• Six of the seven counties with greater unemployment than Fresno are not heavily affected by the Central Valley Project water cutbacks - and many are able to compensate via groundwater and use cutbacks.
• Lastly, when looking at the 2008 unemployment figures and averages, Fresno County has the eighth highest increase in unemployment (2008 to May 2009), meaning seven other counties have a greater increase in unemployment over the last year than Fresno- Imperial, Colusa, Merced, Sutter, Yuba, Stanislaus and Tulare. Six of these have limited impact from Central Valley Project reductions or are not affected at all by them.
"What this data clearly shows is that unemployment is chronic in Mendota (28.1% average), worsened by the drought, as with all other agriculture dependent counties," disclosed Rockwell. "The owners of the big farms there are certainly not sharing their profits well with the labor community that serves them. There is much to be done to improve their plight, and it should not include disaster relief from the tax payers (as requested by the Governor and our Senators)."
DWR director Lester Snow testified before Congress nearly two months ago, essentially saying if there was no court order to protect fish, there would only be a 5% increase in CVP water to the San Joaquin Valley. "This shortage is drought caused, not regulation caused," noted Rockwell.
"Who really gets left holding the proverbial bag?" questioned Rockwell. "Of course, it is the federal taxpayer and the public trust. It is time agribusiness took more responsibility for the problem and started to work for a solution, not for the drought but to help the farm workers they sometimes employ."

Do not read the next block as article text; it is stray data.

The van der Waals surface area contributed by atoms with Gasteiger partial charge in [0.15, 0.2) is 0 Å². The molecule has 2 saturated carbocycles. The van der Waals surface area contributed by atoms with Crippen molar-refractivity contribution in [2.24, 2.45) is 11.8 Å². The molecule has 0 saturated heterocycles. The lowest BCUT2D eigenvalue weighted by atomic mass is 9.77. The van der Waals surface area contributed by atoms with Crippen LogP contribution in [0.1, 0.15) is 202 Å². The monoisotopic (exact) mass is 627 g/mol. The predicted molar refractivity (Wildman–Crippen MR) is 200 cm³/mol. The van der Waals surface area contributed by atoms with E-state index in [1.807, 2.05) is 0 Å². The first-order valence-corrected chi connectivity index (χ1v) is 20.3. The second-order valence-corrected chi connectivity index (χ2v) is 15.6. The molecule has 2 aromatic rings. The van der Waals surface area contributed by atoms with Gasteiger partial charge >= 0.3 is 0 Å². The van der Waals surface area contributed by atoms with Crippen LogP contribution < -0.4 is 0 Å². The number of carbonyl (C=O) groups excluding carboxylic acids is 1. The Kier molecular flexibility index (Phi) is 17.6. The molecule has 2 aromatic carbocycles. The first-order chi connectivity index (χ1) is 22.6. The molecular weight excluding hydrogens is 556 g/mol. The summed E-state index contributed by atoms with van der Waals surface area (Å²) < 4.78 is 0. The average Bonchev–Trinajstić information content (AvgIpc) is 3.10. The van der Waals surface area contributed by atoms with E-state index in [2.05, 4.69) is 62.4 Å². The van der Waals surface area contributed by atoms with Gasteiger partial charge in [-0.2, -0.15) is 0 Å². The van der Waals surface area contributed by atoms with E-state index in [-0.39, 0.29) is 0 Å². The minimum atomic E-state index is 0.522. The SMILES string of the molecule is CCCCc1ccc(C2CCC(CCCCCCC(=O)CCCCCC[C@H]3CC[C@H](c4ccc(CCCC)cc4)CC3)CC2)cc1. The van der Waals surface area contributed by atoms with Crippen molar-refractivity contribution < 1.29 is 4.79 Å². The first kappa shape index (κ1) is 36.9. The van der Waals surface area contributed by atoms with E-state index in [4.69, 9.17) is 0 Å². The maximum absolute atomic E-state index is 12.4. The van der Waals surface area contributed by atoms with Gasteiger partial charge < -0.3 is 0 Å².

Rockwell's conclusion? "This isn’t 'fish vs. people,', it is 'fish and people.' Both are suffering in this is the third consecutive low water year," said Rockwell.
The irony of this situation is that the same San Joaquin Valley corporate agribusiness interests that are claiming to speak out for farmworkers have kept farmworkers in poverty and misery for many decades. They have ruthlessly suppressed the right of farmworkers to organize, denied them decent housing, refused to provide them with safe and clean drinking water and sprayed fields with dangerous pesticides that sicken their children and threaten their lives. As documented in the books of Carey McWilliams and others, the big growers' grip on power in the Valley was based on a particularly vicious form of "Farm Fascism" that didn't hesitate to employ guns and clubs to suppress farmworkers' rights.
As during the 1930's when "Farm Fascism" reigned supreme in the Valley, corporate agribusiness continues to control the politicians from both the Democratic and Republican parties. Schwarzenegger, Costa, Cardoza, Nunes and Radinovich are doing everything they can to please their masters - corporate agribusiness giants - at great expense to fish, fishermen, family farmers and farmworkers and the California economy.
Note: Rockwell provides an interesting side note regarding subsidies to these farms: In 1978 the taxpayer subsidy to the Federal San Luis Unit of the CVP (which supplies water to the west side San Joaquin) was estimated at $770 million or about $1,540.00 per acre (United States Bureau of Reclamation figures).
Today that value would be about $5,227.00 per acre using the Cost of Living Calculator for 2007. Another interesting fact is that people in Madera, Merced and Fresno Counties received about $132 million in farm subsidies in 2006. People in Trinity County, where the water for the Western San Joaquin Valley comes from, received $585.00 (United States Department of Agriculture figures on the Environmental Working Group’s Website Feb 16, 2009).